First and foremost is Terry Lewis as El Gallo. His “Try to Remember,” the show’s standout song, is one of my favorite moments from him over his long local theater career. Striking a solid stance, with the padded shoulders of his red ringmaster uniform giving him a generalissimo flair, he delivers the song with a minimum of movement and a maximum of emotional impact.
Meg Clark, as Luisa, who falls in love with the “boy next door,” is graceful and charming. Her voice is an exercise in carefree lightness, but she’s able in the darker second act to connect with her character’s more robust and complicated underpinnings. The two fathers (a jovial Abels and playful Mark Standriff) are a polished pair and expert comic relief.
Aaron Lowe, as Matt, who wants nothing more than to be with Luisa forever, offers adequate vocals, but the romantic spark he brings to the relationship never got into open-flame territory at the opening-night performance I attended. (And then, when Matt gets what he wants, he promptly decides that Luisa isn’t enough, and he’d rather travel the world instead. I’ve never quite understood why they couldn’t go together.)
Greg Ruud, as Henry, the doddering veteran actor, is a blustery delight. And Logan Cooley continues to impress me in every role I see him in. He brings a fierce, in-the-moment vacuousness (not an easy thing to pull off) to the role of Mortimer, the acting sidekick. And Steven Weatherbee is excellent as The Mute. I’d never quite realized how expressive his face can be until it’s amplified by bright red lipstick and white mime makeup. His “sad” expression could make puppies cry.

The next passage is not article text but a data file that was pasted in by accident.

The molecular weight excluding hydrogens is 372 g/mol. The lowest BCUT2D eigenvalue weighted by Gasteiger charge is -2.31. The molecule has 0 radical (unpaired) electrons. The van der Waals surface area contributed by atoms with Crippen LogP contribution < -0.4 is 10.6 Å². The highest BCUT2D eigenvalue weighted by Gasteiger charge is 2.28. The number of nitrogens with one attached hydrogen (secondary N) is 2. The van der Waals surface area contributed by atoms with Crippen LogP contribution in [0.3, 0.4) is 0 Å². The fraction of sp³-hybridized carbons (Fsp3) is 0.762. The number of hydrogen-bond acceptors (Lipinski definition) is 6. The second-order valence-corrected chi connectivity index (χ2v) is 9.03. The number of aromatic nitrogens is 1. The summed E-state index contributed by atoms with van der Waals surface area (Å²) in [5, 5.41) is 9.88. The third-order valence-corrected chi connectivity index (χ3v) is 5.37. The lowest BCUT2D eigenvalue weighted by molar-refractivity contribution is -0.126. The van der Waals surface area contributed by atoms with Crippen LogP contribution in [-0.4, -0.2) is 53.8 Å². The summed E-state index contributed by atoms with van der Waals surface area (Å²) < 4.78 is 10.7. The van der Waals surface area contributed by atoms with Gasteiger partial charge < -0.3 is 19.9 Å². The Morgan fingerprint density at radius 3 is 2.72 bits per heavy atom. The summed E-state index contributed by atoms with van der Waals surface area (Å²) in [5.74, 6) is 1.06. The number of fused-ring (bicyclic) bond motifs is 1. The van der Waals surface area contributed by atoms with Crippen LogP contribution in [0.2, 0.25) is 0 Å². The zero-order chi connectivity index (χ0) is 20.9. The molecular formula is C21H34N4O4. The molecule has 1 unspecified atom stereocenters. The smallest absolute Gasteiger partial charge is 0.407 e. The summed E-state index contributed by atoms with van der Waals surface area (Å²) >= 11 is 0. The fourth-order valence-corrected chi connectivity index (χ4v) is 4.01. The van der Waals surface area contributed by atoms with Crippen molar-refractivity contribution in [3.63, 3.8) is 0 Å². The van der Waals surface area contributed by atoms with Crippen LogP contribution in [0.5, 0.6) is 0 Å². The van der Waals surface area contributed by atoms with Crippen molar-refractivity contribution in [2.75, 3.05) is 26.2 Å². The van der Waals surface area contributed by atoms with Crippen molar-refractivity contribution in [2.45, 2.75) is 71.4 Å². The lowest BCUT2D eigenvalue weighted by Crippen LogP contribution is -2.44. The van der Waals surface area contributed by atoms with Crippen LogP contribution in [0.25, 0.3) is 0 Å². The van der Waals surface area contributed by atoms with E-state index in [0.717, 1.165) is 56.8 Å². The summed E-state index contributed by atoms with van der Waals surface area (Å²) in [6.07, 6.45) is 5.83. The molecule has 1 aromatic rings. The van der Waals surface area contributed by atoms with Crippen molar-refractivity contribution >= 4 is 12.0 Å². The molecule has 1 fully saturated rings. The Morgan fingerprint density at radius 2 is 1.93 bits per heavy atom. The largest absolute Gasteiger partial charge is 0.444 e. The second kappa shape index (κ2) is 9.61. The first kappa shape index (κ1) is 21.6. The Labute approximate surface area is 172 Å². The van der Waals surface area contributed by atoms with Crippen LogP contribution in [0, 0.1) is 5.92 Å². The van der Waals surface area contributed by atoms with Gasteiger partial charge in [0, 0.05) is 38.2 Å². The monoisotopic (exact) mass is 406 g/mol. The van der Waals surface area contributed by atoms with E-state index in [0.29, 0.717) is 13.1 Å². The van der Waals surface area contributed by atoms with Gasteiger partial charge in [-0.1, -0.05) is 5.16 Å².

Through it all, live music adds the air of spontaneity and warmth a production like this needs, with Tim Fletcher (musical director and accompanist) and Laura Porter (on harp) delivering on all counts. (My only criticism is the loudness of the piano, with some of the crashing chords overpowering the singers.)
There are aspects of “The Fantasticks” that still feel overwrought to me even after seeing this charming production. The song “Round and Round,” in which Luisa and El Gallo take a whirlwind allegorical trip through the depravity of the human psyche, still strikes me as bargain-rate profundity slapped together in a “hey, we’re deep!” package. I suspect it has made vastly more audience members wince over the years than experience any kind of philosophical revelation.
But I also get the simplicity of the story and the universal draw of these Commedia dell’arte-inspired stock players. With its particular aesthetic, this StageWorks production has a suggestion of faded grandeur, which is all too appropriate. (Even circuses are out of fashion these days.) Life inevitably gets more complicated as it progresses, and it’s remarkable to think about all the people in our lives at different places on their own journeys, each one on some version of the Luisa-and-Matt odyssey.
As Jerry Orbach (and now Terry Lewis) used to sing in “Try to Remember,” the sentiment is simple: Without a hurt the heart is hollow. That’s what gives “The Fantasticks” its sweet ache.
“The Fantasticks,” through April 22, Bonner Auditorium, Fresno Art Museum. Tickets are $25-$28.